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On this, the evening before the 37th anniversary of my father’s death, I light a Yahrzeit memorial candle just as my dad did for his parents and just as I have every year for him at sunset. Invariably I think back to those first days after he died when his good friend Dick flew from California to our cottage in New York becoming our voice when we could attach no thought to words. But then he had to go back to L.A., leaving behind what he would say at the West Coast memorial service:
“It’s been said that Rod worked hard and played hard. That isn’t so. He played with the enthusiasm of an innocent. And the work, in fact, came naturally. Relatively speaking, of course. For the dramatist’s craft is a highly sophisticated one, and surely he was one of its most gifted and innovative practitioners. But where his peers may have anguished over the creative process, Rod woke up each day saying, ‘Let me tell you a story.’ This was his badge, his thrust, his passkey into our lives. He was eternally the new boy on the block trying to join our games. And he penetrated the circle by regaling us with those many fragments of his Jewish imagination…intellectual stories, fantastic stories, hilarious stories, stories of social content, even one-liners about man’s lunacy. However they were always seen through his prism, becoming never less than his stories. And because he came to us with love…seeking our love…we invariably let him tell us a story. And how much richer we are for it.”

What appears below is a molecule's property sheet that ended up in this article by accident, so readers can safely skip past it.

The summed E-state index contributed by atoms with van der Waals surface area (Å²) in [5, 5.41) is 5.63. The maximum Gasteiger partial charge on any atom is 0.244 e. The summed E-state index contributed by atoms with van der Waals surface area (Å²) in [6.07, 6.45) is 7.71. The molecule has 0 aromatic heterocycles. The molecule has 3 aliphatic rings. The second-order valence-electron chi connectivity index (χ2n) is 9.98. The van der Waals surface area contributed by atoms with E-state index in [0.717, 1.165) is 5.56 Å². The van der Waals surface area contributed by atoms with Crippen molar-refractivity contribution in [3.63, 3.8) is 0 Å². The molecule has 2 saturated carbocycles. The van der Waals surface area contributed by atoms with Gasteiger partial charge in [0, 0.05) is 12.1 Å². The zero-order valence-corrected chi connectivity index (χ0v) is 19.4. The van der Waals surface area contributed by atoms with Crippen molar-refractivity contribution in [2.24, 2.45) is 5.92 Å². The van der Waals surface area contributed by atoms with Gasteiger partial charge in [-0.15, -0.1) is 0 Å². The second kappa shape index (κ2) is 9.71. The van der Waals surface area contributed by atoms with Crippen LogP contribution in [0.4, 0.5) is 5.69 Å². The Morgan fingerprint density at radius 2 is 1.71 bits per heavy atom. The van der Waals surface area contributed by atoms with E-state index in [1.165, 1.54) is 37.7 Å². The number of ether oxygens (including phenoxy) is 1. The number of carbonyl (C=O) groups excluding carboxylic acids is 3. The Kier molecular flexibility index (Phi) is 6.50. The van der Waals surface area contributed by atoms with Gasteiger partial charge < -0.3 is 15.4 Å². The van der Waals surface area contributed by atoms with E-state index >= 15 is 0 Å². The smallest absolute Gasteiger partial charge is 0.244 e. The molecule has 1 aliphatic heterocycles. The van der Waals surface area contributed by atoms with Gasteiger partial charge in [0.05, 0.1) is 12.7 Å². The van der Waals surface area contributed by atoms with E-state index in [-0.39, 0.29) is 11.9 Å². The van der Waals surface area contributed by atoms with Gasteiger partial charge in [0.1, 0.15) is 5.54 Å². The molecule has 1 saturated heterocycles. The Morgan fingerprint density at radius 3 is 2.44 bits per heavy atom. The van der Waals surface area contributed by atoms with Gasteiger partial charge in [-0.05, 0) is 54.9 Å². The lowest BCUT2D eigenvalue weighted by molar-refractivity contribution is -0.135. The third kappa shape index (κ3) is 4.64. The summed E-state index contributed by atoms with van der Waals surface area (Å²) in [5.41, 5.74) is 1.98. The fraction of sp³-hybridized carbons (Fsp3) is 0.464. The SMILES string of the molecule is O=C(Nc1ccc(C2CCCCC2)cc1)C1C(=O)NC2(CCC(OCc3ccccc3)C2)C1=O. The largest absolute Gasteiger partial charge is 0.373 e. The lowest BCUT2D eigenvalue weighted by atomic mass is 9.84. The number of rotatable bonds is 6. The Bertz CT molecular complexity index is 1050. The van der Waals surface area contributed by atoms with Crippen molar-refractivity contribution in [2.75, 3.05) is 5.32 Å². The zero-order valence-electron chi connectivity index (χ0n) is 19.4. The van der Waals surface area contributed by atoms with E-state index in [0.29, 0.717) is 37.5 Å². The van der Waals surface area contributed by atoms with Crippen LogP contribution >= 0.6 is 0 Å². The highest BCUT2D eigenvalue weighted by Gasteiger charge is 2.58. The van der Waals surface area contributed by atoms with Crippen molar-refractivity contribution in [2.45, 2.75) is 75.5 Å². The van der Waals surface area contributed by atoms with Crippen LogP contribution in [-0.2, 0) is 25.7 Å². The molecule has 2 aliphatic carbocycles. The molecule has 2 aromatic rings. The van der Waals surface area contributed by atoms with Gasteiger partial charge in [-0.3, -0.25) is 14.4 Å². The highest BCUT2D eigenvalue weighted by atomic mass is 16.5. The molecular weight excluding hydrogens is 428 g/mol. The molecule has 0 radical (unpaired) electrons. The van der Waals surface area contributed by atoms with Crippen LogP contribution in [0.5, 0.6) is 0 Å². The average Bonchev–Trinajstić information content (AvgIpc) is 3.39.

Posted June 27,2012

 


Comments

06/30/2012 10:01pm

He left a lasting legacy for future generations to enjoy. Although my father wasn't famous like yours, I also light a Yahrzeit candle for him yearly. I might be a "lapsed Jew," but it's my way of honoring his memory.

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